Radiotherapy

When performing radiation therapy or radiotherapy, tumours are treated with ionising radiation. During this treatment energy, calculated by a physicist, targets and destroys the tumour or possible secondary tumours (metastases). Because of the rapid development of imaging and computer efficiency, radiation therapy can now be administered in an accurately targeted way. This allows us to treat the tumour area with higher doses of radiation while the surrounding tissue is protected. In this way, larger tumours can be destroyed whilst reducing side effects.

When performing radiation therapy or radiotherapy, tumours are treated with ionising radiation. During this treatment energy, calculated by a physicist, targets and destroys the tumour or possible secondary tumours (metastases). Because of the rapid development of imaging and computer efficiency, radiation therapy can now be administered in an accurately targeted way. This allows us to treat the tumour area with higher doses of radiation while the surrounding tissue is protected. In this way, larger tumours can be destroyed whilst reducing side effects. 

Nowadays, it is also possible to further optimise the dose distribution with "intensity modulated radiotherapy" or IMRT which enables us to irradiate around healthy organs and to expose the tumour region to even more radiation. For this kind of radiation therapy precise accuracy is of great importance. The patient’s position is meticulously adjusted and permanently controlled, to ensure that even respiratory movements can be compensated for. This form of treatment is called “image guided radiotherapy" or IGRT. Mediclinic City Hospital’s CCC is the first in Dubai to offer all these technologies. 

The equipment used at the CCC is entirely orientated towards the well-being of the patients. The Centre uses the most modern radiotherapy equipment from leading manufacturers, as well as the most up-to-date forms of planning and therapy, such as virtual simulations and intensity-modulated radiotherapy.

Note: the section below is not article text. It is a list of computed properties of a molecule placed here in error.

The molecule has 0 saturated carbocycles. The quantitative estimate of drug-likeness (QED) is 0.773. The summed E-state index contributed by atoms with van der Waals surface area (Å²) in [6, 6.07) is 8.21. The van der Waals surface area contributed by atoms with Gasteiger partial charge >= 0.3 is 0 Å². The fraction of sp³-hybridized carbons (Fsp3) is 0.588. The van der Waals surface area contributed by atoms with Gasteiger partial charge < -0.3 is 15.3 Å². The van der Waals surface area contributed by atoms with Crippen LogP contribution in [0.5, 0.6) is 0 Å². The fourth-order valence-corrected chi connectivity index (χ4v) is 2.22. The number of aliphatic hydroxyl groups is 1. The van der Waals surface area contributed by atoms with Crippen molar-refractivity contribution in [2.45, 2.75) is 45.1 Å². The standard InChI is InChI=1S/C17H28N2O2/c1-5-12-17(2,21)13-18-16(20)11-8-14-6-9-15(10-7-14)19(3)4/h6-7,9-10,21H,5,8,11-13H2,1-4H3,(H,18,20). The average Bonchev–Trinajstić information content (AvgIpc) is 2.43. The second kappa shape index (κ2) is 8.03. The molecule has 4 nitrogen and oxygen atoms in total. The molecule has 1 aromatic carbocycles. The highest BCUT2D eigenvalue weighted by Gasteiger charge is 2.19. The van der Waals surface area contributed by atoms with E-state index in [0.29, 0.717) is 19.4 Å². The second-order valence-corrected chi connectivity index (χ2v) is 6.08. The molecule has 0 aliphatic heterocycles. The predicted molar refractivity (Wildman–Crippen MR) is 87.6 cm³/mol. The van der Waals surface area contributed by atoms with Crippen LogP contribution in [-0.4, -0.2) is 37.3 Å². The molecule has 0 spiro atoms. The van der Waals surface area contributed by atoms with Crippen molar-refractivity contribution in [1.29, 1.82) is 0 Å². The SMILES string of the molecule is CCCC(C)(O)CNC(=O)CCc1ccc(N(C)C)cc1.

Insurance information

Radiation therapy is an outpatient treatment. After the initial consultation with the radiation oncologist, an individual treatment plan is drawn up including dosimetry, treatment schedule and weekly assessments for each case, based on the total radiation dose which is delivered in fractions over a specific number of days. Good clinical practice dictates that courses of radiotherapy treatment should not be interrupted. There is evidence that treatment interruptions increase the risk of local recurrence. Any interruptions or prolongation of radiotherapy treatment may adversely affect patient outcome.

To minimise unscheduled interruptions, timely delivery of radiotherapy treatment needs to be maintained, therefore it is necessary that the whole course of the patient’s treatment is approved, and the intended prescription delivered, prior to the start of the treatment. This will assure the best outcome for the patients. As a result, the insurance team at Mediclinic City Hospital will request approval for the entire radiotherapy treatment before the treatment begins.

Radiotherapy Modalities            

The CCC offers all types of treatment from percutaneous radiotherapy and palliative emergency radiotherapy to high-precision, low volume, hyper fractionation therapy with IMRT (intensity-modulated radiotherapy). Particularly important is the positioning and reproducibility of daily radiation. The “on-board imaging” system, used in all patients, provides a tool which permits the routine use of IGRT (image-guided radiotherapy), leading to even more precise planning and daily administration.

  • Brachytherapy - treating cancer from the inside

Brachytherapy has proven to be a successful treatment for cancers of the cervix, endometrium, prostate and other types of cancers. Brachytherapy treats cancer by placing radioactive sources directly into or next to the area requiring treatment. This enables clinicians to deliver a high dose with minimal impact on surrounding healthy tissues.